You can read it without limits. But to automate that process and to process the data in a way to get anything meaningful out of it, that's difficult. We are deluged with products and services that are trying to solve problems that hardly anyone has ever experienced. Who will be the first to conquer this one? Many companies—including SAP and Oracle—are trying to figure it out. But they typically try to fall back on algorithms and filters. The software needed is closer to what the CIA and the NSA use to parse billions of phone calls and E-mail messages while trying to figure out plots. It's much closer to artificial intelligence than cryptography. Military satellite technology eventually came to consumers in the form of GPS. How long will it take for AI to visit the local retail chain, where software will peruse the world to find out the best assortment to be displayed tomorrow?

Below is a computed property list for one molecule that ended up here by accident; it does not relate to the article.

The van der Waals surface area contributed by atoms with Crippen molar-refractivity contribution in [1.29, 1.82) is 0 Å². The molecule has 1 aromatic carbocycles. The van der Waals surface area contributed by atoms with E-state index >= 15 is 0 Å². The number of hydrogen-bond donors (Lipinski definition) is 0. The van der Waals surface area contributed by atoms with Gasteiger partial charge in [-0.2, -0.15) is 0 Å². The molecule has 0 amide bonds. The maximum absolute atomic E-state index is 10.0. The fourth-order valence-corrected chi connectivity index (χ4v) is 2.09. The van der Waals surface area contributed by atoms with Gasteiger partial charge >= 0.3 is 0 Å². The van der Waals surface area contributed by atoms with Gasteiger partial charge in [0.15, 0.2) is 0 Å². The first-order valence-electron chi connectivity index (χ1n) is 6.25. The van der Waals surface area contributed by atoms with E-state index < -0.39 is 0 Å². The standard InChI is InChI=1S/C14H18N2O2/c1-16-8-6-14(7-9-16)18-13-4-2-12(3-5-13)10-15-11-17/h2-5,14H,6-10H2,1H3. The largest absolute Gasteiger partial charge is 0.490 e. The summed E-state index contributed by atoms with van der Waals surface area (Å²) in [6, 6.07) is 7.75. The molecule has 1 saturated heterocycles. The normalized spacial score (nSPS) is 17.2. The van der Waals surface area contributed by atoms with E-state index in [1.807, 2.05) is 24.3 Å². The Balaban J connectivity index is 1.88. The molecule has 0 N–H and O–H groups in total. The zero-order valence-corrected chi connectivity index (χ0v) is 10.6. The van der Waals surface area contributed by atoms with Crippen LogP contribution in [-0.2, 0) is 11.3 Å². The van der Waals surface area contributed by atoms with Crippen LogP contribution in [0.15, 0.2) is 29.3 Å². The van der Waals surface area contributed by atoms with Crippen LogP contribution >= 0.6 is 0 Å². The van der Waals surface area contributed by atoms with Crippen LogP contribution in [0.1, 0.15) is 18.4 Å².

Just as certain a fact as stating that many of today's social network sites will be gone in two years is the fact that new social sites—invariably much more niche and focused—will replace them. Hidden in plain sight within the millions of posts in dozens of languages of these huge number of sites is every trend, every individual customer profile and every hint of what customers will buy—and perhaps even their desired price range—that your chain could ever wish for. There's only one problem: There is no simple spreadsheet-friendly way to access that data.